Tuesday, March 28th, 2017
Invisible disabilities still hurt
Lake Campus program seeks to improve awareness
By Sydney Albert
Cari Johnson, a Wright State University-Lake Campus student, talks to students a. . .
CELINA - Students and faculty gathered at Wright State University-Lake Campus on Monday to improve awareness of invisible disabilities and to share their experiences.
"Some people may think of disability as being in a wheelchair, something physical that you can see," said Deanna Springer of WSU-LC's office of disability and veterans services. "There are unique challenges faced by those who have 'invisible' conditions. Society's misconceptions can have consequences that make these challenges much harder.
"Think about the person who parked in the handicapped parking spot at the store and walks 'just fine,' " she continued. "This person may have a chronic condition that inhibits them from walking long distances."
According to Springer, 96 percent of people with chronic medical conditions in the U.S. show no outward signs, and 10 percent experience symptoms that are considered disabling.
Tom Webb, director of Wright State's Office of Disability Services in Dayton, agreed that when most people think of disabilities, they likely think of physical disabilities that are plainly visible or blindness or deafness.
"The reality is 82 percent of the students that (the office serves) on our main campus in Dayton have what are called hidden or invisible disabilities," he said. "What that means is if you run into somebody walking down the hall or on the sidewalk, you would not know that they had a disability."
According to the Invisible Disabilities Association, symptoms such as debilitating pain, fatigue, dizziness, cognitive dysfunctions, brain injuries, learning and mental health disorders and hearing and vision impairments, all count as invisible disabilities. In addition, a person who has a visible impairment or uses an assistive device such as a wheelchair, walker or cane can also have invisible disabilities.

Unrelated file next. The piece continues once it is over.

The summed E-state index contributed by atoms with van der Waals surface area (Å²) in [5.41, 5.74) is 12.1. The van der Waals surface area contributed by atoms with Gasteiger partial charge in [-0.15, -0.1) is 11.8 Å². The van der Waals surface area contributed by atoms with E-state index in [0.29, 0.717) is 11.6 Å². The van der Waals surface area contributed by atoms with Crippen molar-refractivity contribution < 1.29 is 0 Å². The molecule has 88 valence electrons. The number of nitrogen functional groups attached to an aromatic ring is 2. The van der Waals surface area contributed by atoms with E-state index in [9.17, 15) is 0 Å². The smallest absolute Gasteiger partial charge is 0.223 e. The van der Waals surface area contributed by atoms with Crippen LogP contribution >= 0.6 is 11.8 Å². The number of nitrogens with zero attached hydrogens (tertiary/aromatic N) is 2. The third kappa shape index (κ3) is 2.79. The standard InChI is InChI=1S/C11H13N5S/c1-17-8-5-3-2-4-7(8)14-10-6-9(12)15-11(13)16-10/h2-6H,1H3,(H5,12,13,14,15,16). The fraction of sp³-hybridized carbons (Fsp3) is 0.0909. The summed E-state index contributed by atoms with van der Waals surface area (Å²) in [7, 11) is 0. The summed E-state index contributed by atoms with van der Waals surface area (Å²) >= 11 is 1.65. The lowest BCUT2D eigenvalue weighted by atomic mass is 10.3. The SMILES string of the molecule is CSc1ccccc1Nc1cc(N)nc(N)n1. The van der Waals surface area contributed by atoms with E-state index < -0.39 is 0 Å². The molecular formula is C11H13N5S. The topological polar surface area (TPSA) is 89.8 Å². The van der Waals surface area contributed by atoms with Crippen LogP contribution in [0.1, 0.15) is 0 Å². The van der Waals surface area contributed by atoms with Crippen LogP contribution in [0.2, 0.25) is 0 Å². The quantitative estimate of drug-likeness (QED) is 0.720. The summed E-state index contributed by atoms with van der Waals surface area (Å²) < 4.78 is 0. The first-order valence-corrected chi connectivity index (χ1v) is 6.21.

At the Dayton campus, learning and psychological disabilities are the most common, Webb said.
"You'll see a lot of veterans that have PTSD, anxiety, other related disabilities and that's becoming more and more common," he said. "If we look at national data, the veterans that are coming back and going back into school, somewhere around 40 percent have some type of disability."
Students Reagann Hughes and Cari Johnson spoke on their academic experience with disabilities. Hughes was held back several times due to her dyslexia, and Johnson has struggled with written tests despite being otherwise knowledgeable about course material due to her comprehension disability.
"It's not due to a lack of intelligence or a desire to learn," Hughes explained. "We generally have a high IQ, but we don't test well. We do well with oral tests but not written."
Hughes recalled a teacher when she was in the first grade who told her that if she could read a second-grade level book, she could pass to the next grade, but if not, she had to redo her first-grade classes. When she couldn't do it, it made Hughes feel horrible.
"As a first-grader, how do you think that makes you feel? Not very great. You think you're not going to get anywhere in life," Hughes said.
In a higher-education setting, fear of what their peers and teachers will think of them can keep students from registering for accommodations. Webb said a common misconception is that people's private medical information will become publicized and this keeps them from coming forward. However, their information is protected under law.
Springer said the best thing people can do is be mindful that not everybody experiences things in the same way and realize that what someone may be suffering isn't always visible at a glance.